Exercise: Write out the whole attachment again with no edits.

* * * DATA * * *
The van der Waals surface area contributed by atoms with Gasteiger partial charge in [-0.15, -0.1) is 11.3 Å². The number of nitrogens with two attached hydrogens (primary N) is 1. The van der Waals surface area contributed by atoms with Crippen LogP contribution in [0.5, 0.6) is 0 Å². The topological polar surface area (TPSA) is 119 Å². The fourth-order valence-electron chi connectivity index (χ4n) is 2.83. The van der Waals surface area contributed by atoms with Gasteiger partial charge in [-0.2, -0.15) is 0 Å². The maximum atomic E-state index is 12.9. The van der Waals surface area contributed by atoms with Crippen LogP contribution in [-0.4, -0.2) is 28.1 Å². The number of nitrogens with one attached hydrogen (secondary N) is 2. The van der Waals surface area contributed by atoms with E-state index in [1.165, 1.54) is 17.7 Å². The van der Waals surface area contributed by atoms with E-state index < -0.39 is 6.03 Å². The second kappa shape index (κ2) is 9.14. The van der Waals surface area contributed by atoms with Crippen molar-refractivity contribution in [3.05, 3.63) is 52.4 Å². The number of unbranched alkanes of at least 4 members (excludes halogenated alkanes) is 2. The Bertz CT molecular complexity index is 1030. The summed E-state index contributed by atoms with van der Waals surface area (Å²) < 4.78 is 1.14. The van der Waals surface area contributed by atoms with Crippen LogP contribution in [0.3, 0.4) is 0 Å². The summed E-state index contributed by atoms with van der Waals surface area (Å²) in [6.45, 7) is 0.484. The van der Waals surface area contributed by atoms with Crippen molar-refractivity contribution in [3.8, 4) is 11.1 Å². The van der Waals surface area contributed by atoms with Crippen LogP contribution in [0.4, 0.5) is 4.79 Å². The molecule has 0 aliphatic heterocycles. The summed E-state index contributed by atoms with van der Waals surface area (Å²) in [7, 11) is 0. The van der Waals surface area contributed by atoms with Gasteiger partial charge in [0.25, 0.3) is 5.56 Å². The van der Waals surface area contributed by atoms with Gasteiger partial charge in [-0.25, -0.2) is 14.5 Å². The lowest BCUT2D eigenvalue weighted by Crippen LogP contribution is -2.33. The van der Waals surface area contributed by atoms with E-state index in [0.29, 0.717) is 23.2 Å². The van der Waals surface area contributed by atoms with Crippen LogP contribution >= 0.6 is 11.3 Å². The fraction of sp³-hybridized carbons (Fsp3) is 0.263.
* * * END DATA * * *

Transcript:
The van der Waals surface area contributed by atoms with Gasteiger partial charge in [-0.15, -0.1) is 11.3 Å². The number of nitrogens with two attached hydrogens (primary N) is 1. The van der Waals surface area contributed by atoms with Crippen LogP contribution in [0.5, 0.6) is 0 Å². The topological polar surface area (TPSA) is 119 Å². The fourth-order valence-electron chi connectivity index (χ4n) is 2.83. The van der Waals surface area contributed by atoms with Gasteiger partial charge in [-0.2, -0.15) is 0 Å². The maximum atomic E-state index is 12.9. The van der Waals surface area contributed by atoms with Crippen LogP contribution in [-0.4, -0.2) is 28.1 Å². The number of nitrogens with one attached hydrogen (secondary N) is 2. The van der Waals surface area contributed by atoms with E-state index in [1.165, 1.54) is 17.7 Å². The van der Waals surface area contributed by atoms with E-state index < -0.39 is 6.03 Å². The second kappa shape index (κ2) is 9.14. The van der Waals surface area contributed by atoms with Crippen molar-refractivity contribution in [3.05, 3.63) is 52.4 Å². The number of unbranched alkanes of at least 4 members (excludes halogenated alkanes) is 2. The Bertz CT molecular complexity index is 1030. The summed E-state index contributed by atoms with van der Waals surface area (Å²) < 4.78 is 1.14. The van der Waals surface area contributed by atoms with Crippen LogP contribution in [0.3, 0.4) is 0 Å². The summed E-state index contributed by atoms with van der Waals surface area (Å²) in [6.45, 7) is 0.484. The van der Waals surface area contributed by atoms with Crippen molar-refractivity contribution in [3.8, 4) is 11.1 Å². The van der Waals surface area contributed by atoms with Crippen LogP contribution in [0.4, 0.5) is 4.79 Å². The molecule has 0 aliphatic heterocycles. The summed E-state index contributed by atoms with van der Waals surface area (Å²) in [7, 11) is 0. The van der Waals surface area contributed by atoms with Gasteiger partial charge in [0.25, 0.3) is 5.56 Å². The van der Waals surface area contributed by atoms with Gasteiger partial charge in [-0.25, -0.2) is 14.5 Å². The lowest BCUT2D eigenvalue weighted by Crippen LogP contribution is -2.33. The van der Waals surface area contributed by atoms with E-state index in [0.29, 0.717) is 23.2 Å². The van der Waals surface area contributed by atoms with Crippen LogP contribution >= 0.6 is 11.3 Å². The fraction of sp³-hybridized carbons (Fsp3) is 0.263.